Ja­pan weighs de­fense

The Day - - OPINION -

The fol­low­ing edi­to­rial ap­pears on Bloomberg View. Out­raged by Tuesday’s North Korean mis­sile test, Ja­panese Prime Min­is­ter Shinzo Abe im­me­di­ately called for an emer­gency meet­ing of the United Na­tions Se­cu­rity Council. Ja­pan needs to have an equally ur­gent de­bate at home.

The mis­sile, which buzzed the is­land of Hokkaido be­fore crash­ing into the sea, was es­pe­cially provoca­tive be­cause North Korea had pre­vi­ously only sent satel­lite-launch­ing rock­ets over Ja­pan. Suc­cess will likely em­bolden the North to con­duct sim­i­lar tests, rais­ing the pos­si­bil­ity that a mis­sile could go awry or dis­in­te­grate over a Ja­panese city. Ja­pan and the U.S. would have to de­cide whether to shoot them down, in­creas­ing the risk of wider hos­til­i­ties.

Worse, it’s un­clear whether Ja­pan’s cur­rent mis­sile de­fenses are even up to that task. It cur­rently de­ploys ship-borne in­ter­cep­tors, de­signed to shoot down in­ter­me­di­ate-range bal­lis­tic mis­siles, and land-based Pa­triot bat­ter­ies, which can take out more prim­i­tive mis­siles or fall­ing debris. It’s con­sid­er­ing adding more pow­er­ful land-based in­ter­cep­tors as well, but those sys­tems would be costly and might not be able to stop a bar­rage of si­mul­ta­ne­ous launches.

Abe’s task now is to build sup­port for stronger mea­sures. For years, politi­cians and pol­icy wonks have de­bated whether Ja­pan’s paci­fist con­sti­tu­tion al­lows of­fen­sive ac­tion un­der cer­tain cir­cum­stances — say, to take out a North Korean mis­sile on the launch pad mo­ments be­fore liftoff. The con­sen­sus is that it does, un­der very lim­ited cir­cum­stances. But it would re­quire weaponry, such as Tom­a­hawk cruise mis­siles, that would dra­mat­i­cally in­crease Ja­pan’s war-mak­ing ca­pac­ity.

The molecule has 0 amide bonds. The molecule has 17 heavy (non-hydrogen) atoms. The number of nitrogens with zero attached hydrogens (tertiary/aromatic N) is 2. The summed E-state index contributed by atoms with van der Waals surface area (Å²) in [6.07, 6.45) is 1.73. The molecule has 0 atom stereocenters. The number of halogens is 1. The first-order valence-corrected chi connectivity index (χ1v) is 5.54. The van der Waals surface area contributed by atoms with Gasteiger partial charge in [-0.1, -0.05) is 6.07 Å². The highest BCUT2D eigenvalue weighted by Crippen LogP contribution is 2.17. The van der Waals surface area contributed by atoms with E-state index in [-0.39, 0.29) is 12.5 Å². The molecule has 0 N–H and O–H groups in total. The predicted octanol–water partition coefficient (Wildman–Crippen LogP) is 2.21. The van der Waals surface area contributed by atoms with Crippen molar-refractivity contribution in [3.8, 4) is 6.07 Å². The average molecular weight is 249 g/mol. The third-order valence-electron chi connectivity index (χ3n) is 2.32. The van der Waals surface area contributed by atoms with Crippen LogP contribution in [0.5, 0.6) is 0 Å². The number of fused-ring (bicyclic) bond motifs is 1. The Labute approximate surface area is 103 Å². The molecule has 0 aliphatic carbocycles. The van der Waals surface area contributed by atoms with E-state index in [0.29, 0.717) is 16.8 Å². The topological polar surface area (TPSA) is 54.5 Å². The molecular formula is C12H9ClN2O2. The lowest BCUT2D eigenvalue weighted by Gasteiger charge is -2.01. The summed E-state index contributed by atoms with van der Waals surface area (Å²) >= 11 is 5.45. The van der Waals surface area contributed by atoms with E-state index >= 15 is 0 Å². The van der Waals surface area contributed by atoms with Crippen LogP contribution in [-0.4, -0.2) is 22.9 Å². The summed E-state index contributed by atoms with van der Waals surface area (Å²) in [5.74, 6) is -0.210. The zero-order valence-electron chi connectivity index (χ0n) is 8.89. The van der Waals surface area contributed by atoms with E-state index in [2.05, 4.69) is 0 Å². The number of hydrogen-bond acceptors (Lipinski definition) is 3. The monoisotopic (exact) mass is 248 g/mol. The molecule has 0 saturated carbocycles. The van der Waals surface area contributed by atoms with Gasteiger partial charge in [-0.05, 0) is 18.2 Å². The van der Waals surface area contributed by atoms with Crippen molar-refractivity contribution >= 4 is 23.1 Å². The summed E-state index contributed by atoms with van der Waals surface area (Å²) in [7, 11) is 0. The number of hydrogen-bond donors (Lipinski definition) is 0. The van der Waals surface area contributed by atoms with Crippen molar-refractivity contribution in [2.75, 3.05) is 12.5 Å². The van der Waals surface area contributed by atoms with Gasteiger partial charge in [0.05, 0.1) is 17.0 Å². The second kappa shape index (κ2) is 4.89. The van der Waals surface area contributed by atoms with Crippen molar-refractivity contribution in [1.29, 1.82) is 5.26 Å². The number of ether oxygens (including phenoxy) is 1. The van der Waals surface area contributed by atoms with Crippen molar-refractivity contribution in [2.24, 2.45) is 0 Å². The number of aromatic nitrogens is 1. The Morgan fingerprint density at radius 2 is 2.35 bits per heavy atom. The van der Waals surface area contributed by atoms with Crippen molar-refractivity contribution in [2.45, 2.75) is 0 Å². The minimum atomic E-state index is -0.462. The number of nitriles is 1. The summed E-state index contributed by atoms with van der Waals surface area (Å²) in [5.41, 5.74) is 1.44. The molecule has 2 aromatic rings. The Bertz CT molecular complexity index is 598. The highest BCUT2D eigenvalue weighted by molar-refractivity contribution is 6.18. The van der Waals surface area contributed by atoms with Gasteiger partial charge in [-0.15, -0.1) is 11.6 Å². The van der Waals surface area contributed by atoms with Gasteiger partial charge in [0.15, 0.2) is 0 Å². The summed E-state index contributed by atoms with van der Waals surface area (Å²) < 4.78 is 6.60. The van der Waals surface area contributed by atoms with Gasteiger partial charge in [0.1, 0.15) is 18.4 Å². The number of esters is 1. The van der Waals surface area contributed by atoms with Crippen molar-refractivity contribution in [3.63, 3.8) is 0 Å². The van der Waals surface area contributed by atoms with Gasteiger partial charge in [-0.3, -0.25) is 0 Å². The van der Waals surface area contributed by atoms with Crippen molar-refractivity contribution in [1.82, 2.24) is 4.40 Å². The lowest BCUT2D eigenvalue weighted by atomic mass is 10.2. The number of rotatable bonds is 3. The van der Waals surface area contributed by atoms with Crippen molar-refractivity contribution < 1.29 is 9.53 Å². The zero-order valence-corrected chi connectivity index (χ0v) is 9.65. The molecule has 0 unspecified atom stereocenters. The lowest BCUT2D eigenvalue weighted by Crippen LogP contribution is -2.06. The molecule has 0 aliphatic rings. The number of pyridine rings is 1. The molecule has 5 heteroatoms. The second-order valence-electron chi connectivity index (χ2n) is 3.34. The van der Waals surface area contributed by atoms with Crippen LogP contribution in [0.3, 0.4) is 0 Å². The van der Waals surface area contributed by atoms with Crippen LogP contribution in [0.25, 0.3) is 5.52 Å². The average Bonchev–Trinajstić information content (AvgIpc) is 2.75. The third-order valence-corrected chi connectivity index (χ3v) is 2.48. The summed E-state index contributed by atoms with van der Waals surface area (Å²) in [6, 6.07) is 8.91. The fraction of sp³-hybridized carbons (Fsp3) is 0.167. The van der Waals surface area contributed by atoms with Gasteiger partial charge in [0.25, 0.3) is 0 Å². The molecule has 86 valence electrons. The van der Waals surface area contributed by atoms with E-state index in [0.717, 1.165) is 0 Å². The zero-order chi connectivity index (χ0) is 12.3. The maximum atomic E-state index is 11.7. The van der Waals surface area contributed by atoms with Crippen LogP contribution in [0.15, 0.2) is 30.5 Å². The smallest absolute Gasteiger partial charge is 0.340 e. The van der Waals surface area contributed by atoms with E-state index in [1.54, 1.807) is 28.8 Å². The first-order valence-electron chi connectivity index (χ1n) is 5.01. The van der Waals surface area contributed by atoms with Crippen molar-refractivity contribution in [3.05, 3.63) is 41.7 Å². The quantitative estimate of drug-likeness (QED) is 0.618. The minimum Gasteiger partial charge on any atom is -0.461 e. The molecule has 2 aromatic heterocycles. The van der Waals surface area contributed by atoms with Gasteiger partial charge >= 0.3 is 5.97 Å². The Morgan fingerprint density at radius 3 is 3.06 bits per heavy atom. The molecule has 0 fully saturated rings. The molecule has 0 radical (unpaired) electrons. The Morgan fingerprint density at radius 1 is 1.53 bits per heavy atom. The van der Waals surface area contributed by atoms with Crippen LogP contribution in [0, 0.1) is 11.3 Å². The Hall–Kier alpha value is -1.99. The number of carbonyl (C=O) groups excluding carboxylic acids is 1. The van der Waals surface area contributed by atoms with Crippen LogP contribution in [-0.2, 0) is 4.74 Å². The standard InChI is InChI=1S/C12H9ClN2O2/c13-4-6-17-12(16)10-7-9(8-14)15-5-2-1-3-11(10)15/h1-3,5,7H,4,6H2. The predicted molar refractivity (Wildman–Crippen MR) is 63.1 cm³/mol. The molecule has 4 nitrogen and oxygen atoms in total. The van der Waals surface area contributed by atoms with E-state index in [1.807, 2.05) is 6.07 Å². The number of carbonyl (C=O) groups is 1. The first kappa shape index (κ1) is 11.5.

Abe needs to make the case for the fast devel­op­ment of such a ca­pa­bil­ity. And he needs to be clear about the cir­cum­stances un­der which Ja­pan would use it.

The prime min­is­ter needs to be sim­i­larly hon­est about his long-run­ning push to re­vise Ja­pan’s con­sti­tu­tion, in­clud­ing its clause re­nounc­ing war. He says the changes he’s propos­ing would do no more than le­git­imize Ja­pan’s ex­ist­ing Self-De­fense Forces. But his past state­ments and links to hard-right groups have raised le­git­i­mate doubts about his in­ten­tions.

China, of course, is un­likely to view any in­crease in Ja­pan’s of­fen­sive mil­i­tary ca­pa­bil­i­ties — or its mis­sile de­fenses, for that mat­ter — with equa­nim­ity. In­stead of lash­ing out, how­ever, lead­ers in Beijing might con­sider whether they’ve done ev­ery­thing that they can to mit­i­gate the North Korean threat. A more heav­ily armed Ja­pan is just one of the costs of their re­fusal to do so.

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